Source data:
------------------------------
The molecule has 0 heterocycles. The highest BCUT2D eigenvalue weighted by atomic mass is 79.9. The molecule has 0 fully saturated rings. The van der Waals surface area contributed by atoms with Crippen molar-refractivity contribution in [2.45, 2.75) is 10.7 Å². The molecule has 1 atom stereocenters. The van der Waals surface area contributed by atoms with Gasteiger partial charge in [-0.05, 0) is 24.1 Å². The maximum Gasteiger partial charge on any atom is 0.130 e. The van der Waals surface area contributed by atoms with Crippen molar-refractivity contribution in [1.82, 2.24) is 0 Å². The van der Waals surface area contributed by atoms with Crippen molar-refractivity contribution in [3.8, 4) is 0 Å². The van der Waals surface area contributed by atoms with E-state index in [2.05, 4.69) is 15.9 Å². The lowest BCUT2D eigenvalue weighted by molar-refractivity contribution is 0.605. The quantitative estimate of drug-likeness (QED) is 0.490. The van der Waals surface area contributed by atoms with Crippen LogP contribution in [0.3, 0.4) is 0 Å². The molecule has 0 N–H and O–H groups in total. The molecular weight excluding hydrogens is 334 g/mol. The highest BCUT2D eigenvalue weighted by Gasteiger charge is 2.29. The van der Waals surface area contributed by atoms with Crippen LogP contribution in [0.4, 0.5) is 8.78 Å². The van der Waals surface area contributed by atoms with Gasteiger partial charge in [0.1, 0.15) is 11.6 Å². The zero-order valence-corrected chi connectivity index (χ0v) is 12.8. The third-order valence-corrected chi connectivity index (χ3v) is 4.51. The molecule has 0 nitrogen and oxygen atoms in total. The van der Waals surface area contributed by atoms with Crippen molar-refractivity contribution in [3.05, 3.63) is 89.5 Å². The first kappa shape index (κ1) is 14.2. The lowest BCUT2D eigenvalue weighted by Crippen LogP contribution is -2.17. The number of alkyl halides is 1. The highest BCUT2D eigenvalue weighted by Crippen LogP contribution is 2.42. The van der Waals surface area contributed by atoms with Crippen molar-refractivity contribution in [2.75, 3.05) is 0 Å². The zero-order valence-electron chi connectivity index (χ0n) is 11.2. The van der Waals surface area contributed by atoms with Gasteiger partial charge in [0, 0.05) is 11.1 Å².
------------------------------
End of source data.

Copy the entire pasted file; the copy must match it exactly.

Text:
The molecule has 0 heterocycles. The highest BCUT2D eigenvalue weighted by atomic mass is 79.9. The molecule has 0 fully saturated rings. The van der Waals surface area contributed by atoms with Crippen molar-refractivity contribution in [2.45, 2.75) is 10.7 Å². The molecule has 1 atom stereocenters. The van der Waals surface area contributed by atoms with Gasteiger partial charge in [-0.05, 0) is 24.1 Å². The maximum Gasteiger partial charge on any atom is 0.130 e. The van der Waals surface area contributed by atoms with Crippen molar-refractivity contribution in [1.82, 2.24) is 0 Å². The van der Waals surface area contributed by atoms with Crippen molar-refractivity contribution in [3.8, 4) is 0 Å². The van der Waals surface area contributed by atoms with E-state index in [2.05, 4.69) is 15.9 Å². The lowest BCUT2D eigenvalue weighted by molar-refractivity contribution is 0.605. The quantitative estimate of drug-likeness (QED) is 0.490. The van der Waals surface area contributed by atoms with Crippen LogP contribution in [0.3, 0.4) is 0 Å². The molecule has 0 N–H and O–H groups in total. The molecular weight excluding hydrogens is 334 g/mol. The highest BCUT2D eigenvalue weighted by Gasteiger charge is 2.29. The van der Waals surface area contributed by atoms with Crippen LogP contribution in [0.4, 0.5) is 8.78 Å². The van der Waals surface area contributed by atoms with Gasteiger partial charge in [0.1, 0.15) is 11.6 Å². The zero-order valence-corrected chi connectivity index (χ0v) is 12.8. The third-order valence-corrected chi connectivity index (χ3v) is 4.51. The molecule has 0 nitrogen and oxygen atoms in total. The van der Waals surface area contributed by atoms with Crippen molar-refractivity contribution in [3.05, 3.63) is 89.5 Å². The first kappa shape index (κ1) is 14.2. The lowest BCUT2D eigenvalue weighted by Crippen LogP contribution is -2.17. The number of alkyl halides is 1. The highest BCUT2D eigenvalue weighted by Crippen LogP contribution is 2.42. The van der Waals surface area contributed by atoms with Crippen molar-refractivity contribution in [2.75, 3.05) is 0 Å². The zero-order valence-electron chi connectivity index (χ0n) is 11.2. The van der Waals surface area contributed by atoms with Gasteiger partial charge in [0, 0.05) is 11.1 Å².